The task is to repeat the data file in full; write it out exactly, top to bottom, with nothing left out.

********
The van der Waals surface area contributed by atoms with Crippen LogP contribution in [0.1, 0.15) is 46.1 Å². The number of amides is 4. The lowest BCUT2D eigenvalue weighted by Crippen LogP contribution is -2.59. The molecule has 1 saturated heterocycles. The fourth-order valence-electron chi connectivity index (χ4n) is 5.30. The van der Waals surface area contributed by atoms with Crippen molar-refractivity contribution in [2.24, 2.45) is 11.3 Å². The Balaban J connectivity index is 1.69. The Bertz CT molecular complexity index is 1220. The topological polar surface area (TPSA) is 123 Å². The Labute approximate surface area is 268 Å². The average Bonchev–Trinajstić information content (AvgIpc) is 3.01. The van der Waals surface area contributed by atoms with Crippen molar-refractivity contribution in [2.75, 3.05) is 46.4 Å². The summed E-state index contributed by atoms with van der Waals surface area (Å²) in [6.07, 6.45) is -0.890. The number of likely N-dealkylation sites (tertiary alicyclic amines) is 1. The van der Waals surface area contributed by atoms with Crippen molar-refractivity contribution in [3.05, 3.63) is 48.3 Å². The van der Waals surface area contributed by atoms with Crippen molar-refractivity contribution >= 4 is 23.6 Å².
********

The van der Waals surface area contributed by atoms with Crippen LogP contribution in [0.1, 0.15) is 46.1 Å². The number of amides is 4. The lowest BCUT2D eigenvalue weighted by Crippen LogP contribution is -2.59. The molecule has 1 saturated heterocycles. The fourth-order valence-electron chi connectivity index (χ4n) is 5.30. The van der Waals surface area contributed by atoms with Crippen molar-refractivity contribution in [2.24, 2.45) is 11.3 Å². The Balaban J connectivity index is 1.69. The Bertz CT molecular complexity index is 1220. The topological polar surface area (TPSA) is 123 Å². The Labute approximate surface area is 268 Å². The average Bonchev–Trinajstić information content (AvgIpc) is 3.01. The van der Waals surface area contributed by atoms with Crippen molar-refractivity contribution in [2.75, 3.05) is 46.4 Å². The summed E-state index contributed by atoms with van der Waals surface area (Å²) in [6.07, 6.45) is -0.890. The number of likely N-dealkylation sites (tertiary alicyclic amines) is 1. The van der Waals surface area contributed by atoms with Crippen molar-refractivity contribution in [3.05, 3.63) is 48.3 Å². The van der Waals surface area contributed by atoms with Crippen molar-refractivity contribution >= 4 is 23.6 Å².